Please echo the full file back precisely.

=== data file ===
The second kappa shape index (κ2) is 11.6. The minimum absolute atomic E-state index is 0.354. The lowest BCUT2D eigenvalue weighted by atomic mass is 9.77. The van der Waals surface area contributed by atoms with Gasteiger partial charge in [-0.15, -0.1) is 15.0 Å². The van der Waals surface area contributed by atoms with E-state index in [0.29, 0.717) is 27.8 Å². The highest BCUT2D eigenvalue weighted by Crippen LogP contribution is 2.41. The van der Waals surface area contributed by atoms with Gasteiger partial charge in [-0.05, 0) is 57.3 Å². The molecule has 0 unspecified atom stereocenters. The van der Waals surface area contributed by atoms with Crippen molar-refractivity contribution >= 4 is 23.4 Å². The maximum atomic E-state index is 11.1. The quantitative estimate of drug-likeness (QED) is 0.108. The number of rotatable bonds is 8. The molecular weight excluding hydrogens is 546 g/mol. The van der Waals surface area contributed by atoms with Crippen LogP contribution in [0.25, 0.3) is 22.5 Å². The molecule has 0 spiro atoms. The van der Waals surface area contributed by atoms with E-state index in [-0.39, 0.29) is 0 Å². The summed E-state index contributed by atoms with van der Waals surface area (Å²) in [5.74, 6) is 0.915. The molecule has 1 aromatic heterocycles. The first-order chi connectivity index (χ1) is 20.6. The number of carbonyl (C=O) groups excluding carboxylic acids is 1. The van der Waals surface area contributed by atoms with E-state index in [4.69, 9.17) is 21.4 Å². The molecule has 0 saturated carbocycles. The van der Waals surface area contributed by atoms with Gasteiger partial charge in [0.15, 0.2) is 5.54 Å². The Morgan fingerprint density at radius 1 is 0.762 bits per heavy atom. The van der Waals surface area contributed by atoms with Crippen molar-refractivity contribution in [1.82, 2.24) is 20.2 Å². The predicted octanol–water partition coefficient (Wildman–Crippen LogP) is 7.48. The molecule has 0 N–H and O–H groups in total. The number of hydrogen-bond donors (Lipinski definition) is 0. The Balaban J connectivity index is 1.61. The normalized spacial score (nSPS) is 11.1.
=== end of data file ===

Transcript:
The second kappa shape index (κ2) is 11.6. The minimum absolute atomic E-state index is 0.354. The lowest BCUT2D eigenvalue weighted by atomic mass is 9.77. The van der Waals surface area contributed by atoms with Gasteiger partial charge in [-0.15, -0.1) is 15.0 Å². The van der Waals surface area contributed by atoms with E-state index in [0.29, 0.717) is 27.8 Å². The highest BCUT2D eigenvalue weighted by Crippen LogP contribution is 2.41. The van der Waals surface area contributed by atoms with Gasteiger partial charge in [-0.05, 0) is 57.3 Å². The molecule has 0 unspecified atom stereocenters. The van der Waals surface area contributed by atoms with Crippen molar-refractivity contribution >= 4 is 23.4 Å². The maximum atomic E-state index is 11.1. The quantitative estimate of drug-likeness (QED) is 0.108. The number of rotatable bonds is 8. The molecular weight excluding hydrogens is 546 g/mol. The van der Waals surface area contributed by atoms with Crippen LogP contribution in [0.25, 0.3) is 22.5 Å². The molecule has 0 spiro atoms. The van der Waals surface area contributed by atoms with E-state index in [-0.39, 0.29) is 0 Å². The summed E-state index contributed by atoms with van der Waals surface area (Å²) in [5.74, 6) is 0.915. The molecule has 1 aromatic heterocycles. The first-order chi connectivity index (χ1) is 20.6. The number of carbonyl (C=O) groups excluding carboxylic acids is 1. The van der Waals surface area contributed by atoms with E-state index in [4.69, 9.17) is 21.4 Å². The molecule has 0 saturated carbocycles. The van der Waals surface area contributed by atoms with Gasteiger partial charge in [0.15, 0.2) is 5.54 Å². The Morgan fingerprint density at radius 1 is 0.762 bits per heavy atom. The van der Waals surface area contributed by atoms with Crippen molar-refractivity contribution in [1.82, 2.24) is 20.2 Å². The predicted octanol–water partition coefficient (Wildman–Crippen LogP) is 7.48. The molecule has 0 N–H and O–H groups in total. The number of hydrogen-bond donors (Lipinski definition) is 0. The Balaban J connectivity index is 1.61. The normalized spacial score (nSPS) is 11.1.